A Primer on Medical Stop-loss Insurance

Catastrophic and unexpected health care claims are on the rise. This increase in catastrophic claims is, in part, the result of medical and pharmaceutical advances, such as specialty drugs and cell and gene therapies, as well as medical price inflation. As a result, many employers with self-funded health plans are actively looking for ways to minimize their financial exposures to potentially catastrophic claims. A common strategy these employers have leveraged is purchasing stop-loss insurance.


 What Is Stop-loss Insurance?

Generally speaking, stop-loss insurance helps self-funded employers protect themselves from higher-than-anticipated health claim payouts by limiting their exposure to employee medical claims that exceed a predetermined amount. In other words, such coverage can prevent abnormal claim frequency and severity from draining employers’ financial reserves.

Stop-loss insurance plays an important role in helping employers manage their health care costs and protecting against unexpected or catastrophic claims, as it sets a ceiling for the amount they pay in health claims. This coverage is not a form of medical insurance, but rather a policy employers can purchase to manage their financial risks.


How Does Stop-loss Insurance Work? 

Under a stop-loss insurance policy, an employer’s claims liability is limited to a certain amount (also called an attachment point), therefore ensuring abnormal employee health claims do not drain the employer’s financial reserves. An employer can add stop-loss insurance to an existing plan or purchase it independently.

If an employer’s health claims exceed a predetermined amount, their insurer will usually reimburse them for all additional claims. For example, if an employer has a stop-loss insurance policy with an attachment point of $500,000, their insurer will typically begin providing reimbursement after the plan’s claims exceed $500,000. It’s worth noting that since stop-loss coverage only reimburses an employer for claims that exceed their policy’s attachment point, the employer is initially responsible for paying employee claims before they reach the established cost ceiling.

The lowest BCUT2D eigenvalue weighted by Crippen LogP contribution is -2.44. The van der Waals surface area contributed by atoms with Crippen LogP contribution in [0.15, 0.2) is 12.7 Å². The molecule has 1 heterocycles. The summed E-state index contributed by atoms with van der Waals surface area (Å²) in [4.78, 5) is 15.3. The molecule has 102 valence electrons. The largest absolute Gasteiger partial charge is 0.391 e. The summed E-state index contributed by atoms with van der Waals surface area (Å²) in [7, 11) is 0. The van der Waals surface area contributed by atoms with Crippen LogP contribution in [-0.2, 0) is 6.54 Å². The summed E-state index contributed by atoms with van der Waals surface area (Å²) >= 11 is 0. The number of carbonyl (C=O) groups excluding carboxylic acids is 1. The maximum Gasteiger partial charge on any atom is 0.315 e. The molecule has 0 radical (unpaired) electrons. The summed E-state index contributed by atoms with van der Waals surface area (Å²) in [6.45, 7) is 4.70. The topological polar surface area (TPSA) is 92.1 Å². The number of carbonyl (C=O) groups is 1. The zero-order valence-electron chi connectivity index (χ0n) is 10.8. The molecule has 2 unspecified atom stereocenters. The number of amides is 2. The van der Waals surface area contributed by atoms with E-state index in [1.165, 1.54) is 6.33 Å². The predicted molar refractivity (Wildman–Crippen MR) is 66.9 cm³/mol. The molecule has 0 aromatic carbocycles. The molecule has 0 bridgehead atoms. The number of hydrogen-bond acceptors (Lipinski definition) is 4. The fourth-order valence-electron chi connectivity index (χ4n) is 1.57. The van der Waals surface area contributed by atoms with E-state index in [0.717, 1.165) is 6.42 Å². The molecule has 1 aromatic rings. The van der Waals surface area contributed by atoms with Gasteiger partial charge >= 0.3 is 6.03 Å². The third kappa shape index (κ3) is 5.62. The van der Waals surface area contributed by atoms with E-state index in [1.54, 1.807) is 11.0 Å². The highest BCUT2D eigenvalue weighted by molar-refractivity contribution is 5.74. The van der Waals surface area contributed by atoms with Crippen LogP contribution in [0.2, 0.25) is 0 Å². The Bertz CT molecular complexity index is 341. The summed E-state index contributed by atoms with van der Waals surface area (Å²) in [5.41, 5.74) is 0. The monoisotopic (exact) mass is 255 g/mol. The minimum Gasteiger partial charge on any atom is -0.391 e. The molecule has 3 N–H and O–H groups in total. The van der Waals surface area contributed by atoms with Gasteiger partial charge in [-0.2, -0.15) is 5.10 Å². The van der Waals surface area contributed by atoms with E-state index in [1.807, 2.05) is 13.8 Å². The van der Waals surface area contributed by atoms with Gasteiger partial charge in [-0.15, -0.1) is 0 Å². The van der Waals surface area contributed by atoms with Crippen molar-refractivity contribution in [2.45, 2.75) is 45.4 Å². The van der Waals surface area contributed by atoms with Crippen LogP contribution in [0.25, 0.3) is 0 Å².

Types of Stop-loss Insurance

There are two types of stop-loss insurance: individual (or specific) and aggregate (or total claims). Understanding the difference between individual and aggregate stop-loss insurance can help self-funded employers evaluate and determine which coverage best meets their needs and reduces their financial exposures. Because health plan usage can be unpredictable, some employers choose to purchase both individual and aggregate stop-loss insurance to provide their organizations with maximum financial protection.


Individual Stop-loss Insurance

Individual stop-loss insurance limits an employer’s liability when an individual employee’s medical claims exceed the attachment point. As such, this coverage can protect employers against unexpectedly high claims from individual employees.


Aggregate Stop-loss Insurance

Aggregate stop-loss insurance can help safeguard employers from the total sum of health claims for an entire group of employees rather than any one individual. Under this coverage, an employer is usually reimbursed when their expenses for all employees’ medical claims exceed the attachment point for the plan year.